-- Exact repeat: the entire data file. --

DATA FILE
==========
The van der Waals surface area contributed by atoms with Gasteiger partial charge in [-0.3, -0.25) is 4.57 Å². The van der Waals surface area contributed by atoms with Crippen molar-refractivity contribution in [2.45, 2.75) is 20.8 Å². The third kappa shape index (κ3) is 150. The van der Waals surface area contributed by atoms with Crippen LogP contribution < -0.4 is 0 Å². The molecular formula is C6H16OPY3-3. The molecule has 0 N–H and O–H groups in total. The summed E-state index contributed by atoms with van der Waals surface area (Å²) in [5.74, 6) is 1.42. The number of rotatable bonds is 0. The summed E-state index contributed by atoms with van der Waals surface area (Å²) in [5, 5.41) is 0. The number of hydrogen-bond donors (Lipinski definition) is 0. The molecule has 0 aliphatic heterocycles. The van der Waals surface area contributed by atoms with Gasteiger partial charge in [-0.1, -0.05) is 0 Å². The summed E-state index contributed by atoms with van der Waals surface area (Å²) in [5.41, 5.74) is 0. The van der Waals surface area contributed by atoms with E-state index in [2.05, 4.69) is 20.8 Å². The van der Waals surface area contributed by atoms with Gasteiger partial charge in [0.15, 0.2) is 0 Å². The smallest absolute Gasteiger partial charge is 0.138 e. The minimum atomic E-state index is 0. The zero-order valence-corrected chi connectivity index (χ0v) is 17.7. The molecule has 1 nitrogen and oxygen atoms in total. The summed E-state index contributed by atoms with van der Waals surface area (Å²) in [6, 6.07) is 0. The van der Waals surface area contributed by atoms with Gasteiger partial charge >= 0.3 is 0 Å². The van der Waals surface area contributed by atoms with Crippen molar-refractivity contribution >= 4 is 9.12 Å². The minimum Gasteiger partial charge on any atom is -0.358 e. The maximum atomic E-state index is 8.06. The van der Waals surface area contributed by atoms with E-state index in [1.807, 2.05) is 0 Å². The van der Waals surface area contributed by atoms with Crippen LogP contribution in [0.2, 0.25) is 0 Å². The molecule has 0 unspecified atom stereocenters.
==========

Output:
The van der Waals surface area contributed by atoms with Gasteiger partial charge in [-0.3, -0.25) is 4.57 Å². The van der Waals surface area contributed by atoms with Crippen molar-refractivity contribution in [2.45, 2.75) is 20.8 Å². The third kappa shape index (κ3) is 150. The van der Waals surface area contributed by atoms with Crippen LogP contribution < -0.4 is 0 Å². The molecular formula is C6H16OPY3-3. The molecule has 0 N–H and O–H groups in total. The summed E-state index contributed by atoms with van der Waals surface area (Å²) in [5.74, 6) is 1.42. The number of rotatable bonds is 0. The summed E-state index contributed by atoms with van der Waals surface area (Å²) in [5, 5.41) is 0. The number of hydrogen-bond donors (Lipinski definition) is 0. The molecule has 0 aliphatic heterocycles. The van der Waals surface area contributed by atoms with Gasteiger partial charge in [-0.1, -0.05) is 0 Å². The summed E-state index contributed by atoms with van der Waals surface area (Å²) in [5.41, 5.74) is 0. The van der Waals surface area contributed by atoms with E-state index in [2.05, 4.69) is 20.8 Å². The van der Waals surface area contributed by atoms with Gasteiger partial charge in [0.15, 0.2) is 0 Å². The smallest absolute Gasteiger partial charge is 0.138 e. The minimum atomic E-state index is 0. The zero-order valence-corrected chi connectivity index (χ0v) is 17.7. The molecule has 1 nitrogen and oxygen atoms in total. The summed E-state index contributed by atoms with van der Waals surface area (Å²) in [6, 6.07) is 0. The van der Waals surface area contributed by atoms with Gasteiger partial charge >= 0.3 is 0 Å². The van der Waals surface area contributed by atoms with Crippen molar-refractivity contribution >= 4 is 9.12 Å². The minimum Gasteiger partial charge on any atom is -0.358 e. The maximum atomic E-state index is 8.06. The van der Waals surface area contributed by atoms with E-state index in [1.807, 2.05) is 0 Å². The van der Waals surface area contributed by atoms with Crippen LogP contribution in [0.2, 0.25) is 0 Å². The molecule has 0 unspecified atom stereocenters.